19 December 2014

Weekend in Warsaw: Palace of Culture and Science

One of the first things that one will encounter upon alighting from the train in Warszawa Centralna Station is the gigantic building that happens to be the tallest building in Poland, the Palace of Culture and Science. This is a building that was gifted by the Soviets to Poland after the war, and therefore resembles several other Soviet and Stalinist buildings in Eastern Europe, one being the Hotel International in Prague (which apparently changed names, as it was Hotel Crowne Plaza when I first visited there in 2006).

As you can see in the pictures, this building is huge. There are several parts to it. There are movie theaters, theaters, offices, and other stages. They even have an observatory. So that was what we did. We went inside, but first, we went to the wrong entrance. We went to the entrance to the movie theaters, who happened to be showing films that were participating in the Warsaw Film Festival. So we got directions to go to the correct entrance, which we found after walking around the building. We noticed that this definitely is a palace of culture, at least. There were several theater groups who have their headquarters here, as every part of the building seems to be a theater. There were plenty of banners advertising the current plays that were running at that time. This gave us the impression that Warsaw would be a great place to live if you love theater. At least, if you speak Polish.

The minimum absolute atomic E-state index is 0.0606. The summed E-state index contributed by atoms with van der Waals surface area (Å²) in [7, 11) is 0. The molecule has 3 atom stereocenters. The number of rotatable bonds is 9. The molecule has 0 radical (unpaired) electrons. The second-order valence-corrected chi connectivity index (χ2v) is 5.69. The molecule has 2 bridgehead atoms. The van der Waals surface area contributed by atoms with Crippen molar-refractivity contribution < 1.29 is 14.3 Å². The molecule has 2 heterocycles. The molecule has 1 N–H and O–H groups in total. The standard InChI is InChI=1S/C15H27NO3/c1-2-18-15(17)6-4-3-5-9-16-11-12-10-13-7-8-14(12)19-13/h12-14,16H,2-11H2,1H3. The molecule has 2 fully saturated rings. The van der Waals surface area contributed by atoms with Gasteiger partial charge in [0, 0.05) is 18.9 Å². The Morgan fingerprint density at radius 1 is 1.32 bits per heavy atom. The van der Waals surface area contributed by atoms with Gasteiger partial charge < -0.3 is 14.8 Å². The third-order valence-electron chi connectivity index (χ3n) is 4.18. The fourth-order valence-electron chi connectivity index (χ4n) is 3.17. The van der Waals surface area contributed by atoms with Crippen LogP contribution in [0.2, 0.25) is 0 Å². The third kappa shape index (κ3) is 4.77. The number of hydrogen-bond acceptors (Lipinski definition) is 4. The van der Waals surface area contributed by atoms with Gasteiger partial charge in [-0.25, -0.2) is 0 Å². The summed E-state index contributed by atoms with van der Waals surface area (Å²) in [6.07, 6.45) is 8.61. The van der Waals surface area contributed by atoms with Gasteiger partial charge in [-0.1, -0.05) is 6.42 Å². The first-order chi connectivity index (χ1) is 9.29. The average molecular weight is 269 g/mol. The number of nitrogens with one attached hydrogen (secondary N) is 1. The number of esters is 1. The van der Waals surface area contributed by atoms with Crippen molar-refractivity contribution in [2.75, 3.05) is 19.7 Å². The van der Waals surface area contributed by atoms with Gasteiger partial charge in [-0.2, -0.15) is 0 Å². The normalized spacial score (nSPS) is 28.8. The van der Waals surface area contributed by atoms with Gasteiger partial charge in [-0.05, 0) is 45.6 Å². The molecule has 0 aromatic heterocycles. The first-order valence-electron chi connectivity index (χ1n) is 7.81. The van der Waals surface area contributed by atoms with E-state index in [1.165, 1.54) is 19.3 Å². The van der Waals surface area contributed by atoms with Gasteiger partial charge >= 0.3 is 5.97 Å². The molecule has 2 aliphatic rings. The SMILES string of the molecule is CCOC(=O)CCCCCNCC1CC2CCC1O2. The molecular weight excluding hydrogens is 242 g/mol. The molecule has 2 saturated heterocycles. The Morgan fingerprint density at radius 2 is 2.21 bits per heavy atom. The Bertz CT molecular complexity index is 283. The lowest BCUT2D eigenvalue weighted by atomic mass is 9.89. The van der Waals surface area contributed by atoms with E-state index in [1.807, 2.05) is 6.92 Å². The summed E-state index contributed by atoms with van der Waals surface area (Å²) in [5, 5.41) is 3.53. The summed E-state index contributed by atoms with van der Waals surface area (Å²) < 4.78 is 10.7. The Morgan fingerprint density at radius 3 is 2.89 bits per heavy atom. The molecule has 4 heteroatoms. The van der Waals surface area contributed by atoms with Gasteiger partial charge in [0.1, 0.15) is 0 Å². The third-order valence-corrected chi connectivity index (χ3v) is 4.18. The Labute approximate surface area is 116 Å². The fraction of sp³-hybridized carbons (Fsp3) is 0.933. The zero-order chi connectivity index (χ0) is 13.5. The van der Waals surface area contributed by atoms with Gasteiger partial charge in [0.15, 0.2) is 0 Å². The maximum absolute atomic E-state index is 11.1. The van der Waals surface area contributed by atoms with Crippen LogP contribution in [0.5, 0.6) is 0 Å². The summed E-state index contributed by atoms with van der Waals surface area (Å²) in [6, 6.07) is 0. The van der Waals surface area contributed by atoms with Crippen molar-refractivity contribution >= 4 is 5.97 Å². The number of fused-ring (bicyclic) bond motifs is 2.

So we climbed up. And this is what we saw. Warsaw is a dynamic city, and we actually ended up having a very favorable opinion of it. Some parts of the city is blah, with the post-war expanse of boring-looking buildings, while some parts are modern-looking high-rises. But interwoven between the cityscape is perhaps the most interesting social fabric I have encountered. There is a burgeoning food scene, and the people are one of the friendliest and most welcoming (to visitors at least) folks I have encountered. I even think that for English-speaking visitors at least, traveling in Warsaw is easier than traveling in Berlin!

Anyway, climbing this tower was perhaps the best thing to do to get an overall impression of what the city looks like. So we spent an hour more or less looking at the city below us, and then it was time to get down.


  1. It's much more modern than I thought! Funny, I wasn't expecting this kind of skyline.

    (Theatre in Polish... that would be a challenge!)

    1. Zhu,

      The Poles seem to be good at rebirth; you destroy their city and they rebuild it perfectly. I also thought it would be grim and dark and Soviet like other smaller cities I have seen, but Warsaw is great and wouldn't mind visiting it again.